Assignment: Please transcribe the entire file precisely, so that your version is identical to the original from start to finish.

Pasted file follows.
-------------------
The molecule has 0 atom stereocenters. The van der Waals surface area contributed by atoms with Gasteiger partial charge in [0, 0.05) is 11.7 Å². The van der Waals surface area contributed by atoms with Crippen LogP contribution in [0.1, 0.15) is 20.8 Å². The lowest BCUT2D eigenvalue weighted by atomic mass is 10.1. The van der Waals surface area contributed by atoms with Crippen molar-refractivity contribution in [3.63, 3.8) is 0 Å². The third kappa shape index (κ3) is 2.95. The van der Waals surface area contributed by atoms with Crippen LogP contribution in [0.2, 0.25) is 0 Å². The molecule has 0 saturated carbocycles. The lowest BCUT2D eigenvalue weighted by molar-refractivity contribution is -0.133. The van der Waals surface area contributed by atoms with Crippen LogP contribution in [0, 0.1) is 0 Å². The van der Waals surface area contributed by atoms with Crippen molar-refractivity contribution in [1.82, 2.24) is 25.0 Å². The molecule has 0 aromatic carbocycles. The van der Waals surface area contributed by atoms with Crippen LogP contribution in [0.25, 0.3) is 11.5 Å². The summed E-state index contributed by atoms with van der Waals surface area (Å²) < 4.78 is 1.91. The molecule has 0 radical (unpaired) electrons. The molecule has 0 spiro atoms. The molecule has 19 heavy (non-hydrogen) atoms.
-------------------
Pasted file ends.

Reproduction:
The molecule has 0 atom stereocenters. The van der Waals surface area contributed by atoms with Gasteiger partial charge in [0, 0.05) is 11.7 Å². The van der Waals surface area contributed by atoms with Crippen LogP contribution in [0.1, 0.15) is 20.8 Å². The lowest BCUT2D eigenvalue weighted by atomic mass is 10.1. The van der Waals surface area contributed by atoms with Crippen molar-refractivity contribution in [3.63, 3.8) is 0 Å². The third kappa shape index (κ3) is 2.95. The van der Waals surface area contributed by atoms with Crippen LogP contribution in [0.2, 0.25) is 0 Å². The molecule has 0 saturated carbocycles. The lowest BCUT2D eigenvalue weighted by molar-refractivity contribution is -0.133. The van der Waals surface area contributed by atoms with Crippen LogP contribution in [0, 0.1) is 0 Å². The van der Waals surface area contributed by atoms with Crippen molar-refractivity contribution in [1.82, 2.24) is 25.0 Å². The molecule has 0 aromatic carbocycles. The van der Waals surface area contributed by atoms with Crippen LogP contribution in [0.25, 0.3) is 11.5 Å². The summed E-state index contributed by atoms with van der Waals surface area (Å²) < 4.78 is 1.91. The molecule has 0 radical (unpaired) electrons. The molecule has 0 spiro atoms. The molecule has 19 heavy (non-hydrogen) atoms.